Sunday, 14 August 2011

" Our feelings and our bodies are like water flowing into water. We learn to swim within the energies of the (body) senses.
-Tarthang Tulku

Sensing a disturbance in the surrounding space, their bodies become aroused, tense, ready to flee. As soon as the deer realize it was a false alarm they relax back into their mornings grazing, but if you observe closely a transitional phase is seen, when their bodies ripple or shake. It is as thought to be caused by the releasing of the tension or energy that had been summoned for the aborted flight.

I remember reading (many years ago) that when you get a bad bump or fall, that you should jump up and down tapping the injured spot or shake your whole body for a few minutes. Doing this would help the wounded or traumatised area to recover and ensure less bruising. Reading about the deer's behaviour in Peter Levine's book Waking the Tiger I got a sense of where the Taoist's advise had come from.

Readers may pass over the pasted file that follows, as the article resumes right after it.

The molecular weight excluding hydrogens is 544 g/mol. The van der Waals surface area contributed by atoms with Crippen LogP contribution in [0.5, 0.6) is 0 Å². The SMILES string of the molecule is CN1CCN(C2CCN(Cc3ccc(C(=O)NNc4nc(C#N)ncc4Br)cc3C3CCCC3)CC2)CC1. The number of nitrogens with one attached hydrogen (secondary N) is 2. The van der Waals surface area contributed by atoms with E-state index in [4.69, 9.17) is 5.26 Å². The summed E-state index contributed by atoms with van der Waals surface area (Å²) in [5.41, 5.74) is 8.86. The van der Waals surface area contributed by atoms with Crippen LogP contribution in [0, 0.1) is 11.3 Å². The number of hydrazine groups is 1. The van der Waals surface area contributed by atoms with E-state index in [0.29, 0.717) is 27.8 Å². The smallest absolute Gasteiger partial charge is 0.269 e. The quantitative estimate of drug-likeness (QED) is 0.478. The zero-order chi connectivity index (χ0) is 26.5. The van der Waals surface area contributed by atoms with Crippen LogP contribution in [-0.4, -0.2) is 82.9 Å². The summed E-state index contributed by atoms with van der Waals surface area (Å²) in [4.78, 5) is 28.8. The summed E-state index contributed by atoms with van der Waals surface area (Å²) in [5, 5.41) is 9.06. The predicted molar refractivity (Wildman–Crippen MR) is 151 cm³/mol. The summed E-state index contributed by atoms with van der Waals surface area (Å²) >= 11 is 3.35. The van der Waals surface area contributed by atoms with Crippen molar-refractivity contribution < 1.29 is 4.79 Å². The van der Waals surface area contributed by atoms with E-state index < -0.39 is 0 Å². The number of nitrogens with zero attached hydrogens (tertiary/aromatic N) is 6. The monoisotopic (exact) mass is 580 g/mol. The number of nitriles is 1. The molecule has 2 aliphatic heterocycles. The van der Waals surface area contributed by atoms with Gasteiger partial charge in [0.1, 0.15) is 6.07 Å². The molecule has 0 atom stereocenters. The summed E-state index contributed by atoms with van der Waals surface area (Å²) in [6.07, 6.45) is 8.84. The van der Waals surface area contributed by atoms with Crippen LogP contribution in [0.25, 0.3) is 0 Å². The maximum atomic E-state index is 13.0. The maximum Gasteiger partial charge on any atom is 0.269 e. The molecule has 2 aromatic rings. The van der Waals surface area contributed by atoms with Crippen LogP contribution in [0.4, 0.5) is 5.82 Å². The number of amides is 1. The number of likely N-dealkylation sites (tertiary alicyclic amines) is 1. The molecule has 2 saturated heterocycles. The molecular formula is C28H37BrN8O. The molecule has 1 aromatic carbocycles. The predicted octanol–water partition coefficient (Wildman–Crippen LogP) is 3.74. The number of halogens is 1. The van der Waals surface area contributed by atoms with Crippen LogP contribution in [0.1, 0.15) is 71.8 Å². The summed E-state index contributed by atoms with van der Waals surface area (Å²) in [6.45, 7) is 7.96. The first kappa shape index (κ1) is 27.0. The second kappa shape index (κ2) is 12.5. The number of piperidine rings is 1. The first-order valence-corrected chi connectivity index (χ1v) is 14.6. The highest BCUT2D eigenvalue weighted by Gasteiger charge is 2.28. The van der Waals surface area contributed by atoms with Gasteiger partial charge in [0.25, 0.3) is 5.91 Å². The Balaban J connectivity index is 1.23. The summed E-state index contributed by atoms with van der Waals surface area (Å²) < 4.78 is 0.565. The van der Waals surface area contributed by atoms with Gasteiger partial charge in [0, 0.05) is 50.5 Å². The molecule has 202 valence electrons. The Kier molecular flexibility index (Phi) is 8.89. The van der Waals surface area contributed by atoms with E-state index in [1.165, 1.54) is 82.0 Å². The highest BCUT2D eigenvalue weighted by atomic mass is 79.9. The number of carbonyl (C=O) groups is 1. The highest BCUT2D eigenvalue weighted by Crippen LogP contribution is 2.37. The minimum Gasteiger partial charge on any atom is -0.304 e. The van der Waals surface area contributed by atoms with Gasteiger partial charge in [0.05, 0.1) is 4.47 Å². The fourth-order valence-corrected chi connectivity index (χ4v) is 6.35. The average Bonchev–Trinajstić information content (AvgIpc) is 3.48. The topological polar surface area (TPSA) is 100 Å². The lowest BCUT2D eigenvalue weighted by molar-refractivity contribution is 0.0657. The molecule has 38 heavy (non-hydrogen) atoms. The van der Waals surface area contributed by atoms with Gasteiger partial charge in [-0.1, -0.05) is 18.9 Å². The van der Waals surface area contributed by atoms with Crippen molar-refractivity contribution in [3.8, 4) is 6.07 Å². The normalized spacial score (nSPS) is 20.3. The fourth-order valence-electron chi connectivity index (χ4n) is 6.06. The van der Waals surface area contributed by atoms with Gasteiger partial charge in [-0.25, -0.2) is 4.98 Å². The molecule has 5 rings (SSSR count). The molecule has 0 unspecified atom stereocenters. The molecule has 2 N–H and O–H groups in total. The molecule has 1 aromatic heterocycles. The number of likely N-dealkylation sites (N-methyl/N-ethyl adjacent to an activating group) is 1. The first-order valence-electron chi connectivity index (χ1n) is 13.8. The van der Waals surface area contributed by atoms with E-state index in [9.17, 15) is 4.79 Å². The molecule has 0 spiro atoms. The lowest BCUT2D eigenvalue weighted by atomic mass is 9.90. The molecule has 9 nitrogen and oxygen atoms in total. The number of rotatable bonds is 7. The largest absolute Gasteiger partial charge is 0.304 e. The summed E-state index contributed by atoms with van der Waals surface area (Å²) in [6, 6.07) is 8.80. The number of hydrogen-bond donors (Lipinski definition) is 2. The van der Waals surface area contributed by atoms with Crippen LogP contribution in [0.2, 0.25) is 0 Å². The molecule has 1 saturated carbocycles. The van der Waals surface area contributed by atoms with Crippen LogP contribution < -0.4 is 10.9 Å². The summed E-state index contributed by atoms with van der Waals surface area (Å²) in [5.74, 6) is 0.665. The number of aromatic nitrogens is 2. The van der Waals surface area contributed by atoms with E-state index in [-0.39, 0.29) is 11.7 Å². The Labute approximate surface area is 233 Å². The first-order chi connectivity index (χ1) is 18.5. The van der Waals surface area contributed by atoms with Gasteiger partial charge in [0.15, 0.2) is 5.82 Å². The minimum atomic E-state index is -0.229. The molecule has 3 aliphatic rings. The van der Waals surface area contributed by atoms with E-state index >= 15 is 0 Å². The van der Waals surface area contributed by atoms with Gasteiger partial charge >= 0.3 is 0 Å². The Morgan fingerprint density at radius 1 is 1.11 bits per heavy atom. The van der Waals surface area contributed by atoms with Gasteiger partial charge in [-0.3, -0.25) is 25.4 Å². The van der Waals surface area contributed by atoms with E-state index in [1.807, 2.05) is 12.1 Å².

According to Levine when we have a physical or emotional trauma large amounts of energy are summoned in the body in order to flee or fight. If we don't actually flee or fight back this energy can become trapped in our bodies and can lead to trauma. In his practice he works with trauma victims to help them release this trapped energy. If we can learn to become more like the deer and release the excess energy it will not become trapped or frozen in our bodies. To do this we need to be listening with our feelings, tuned into our bodies so we will feel tension as it arises, then we can shake it off and let go.

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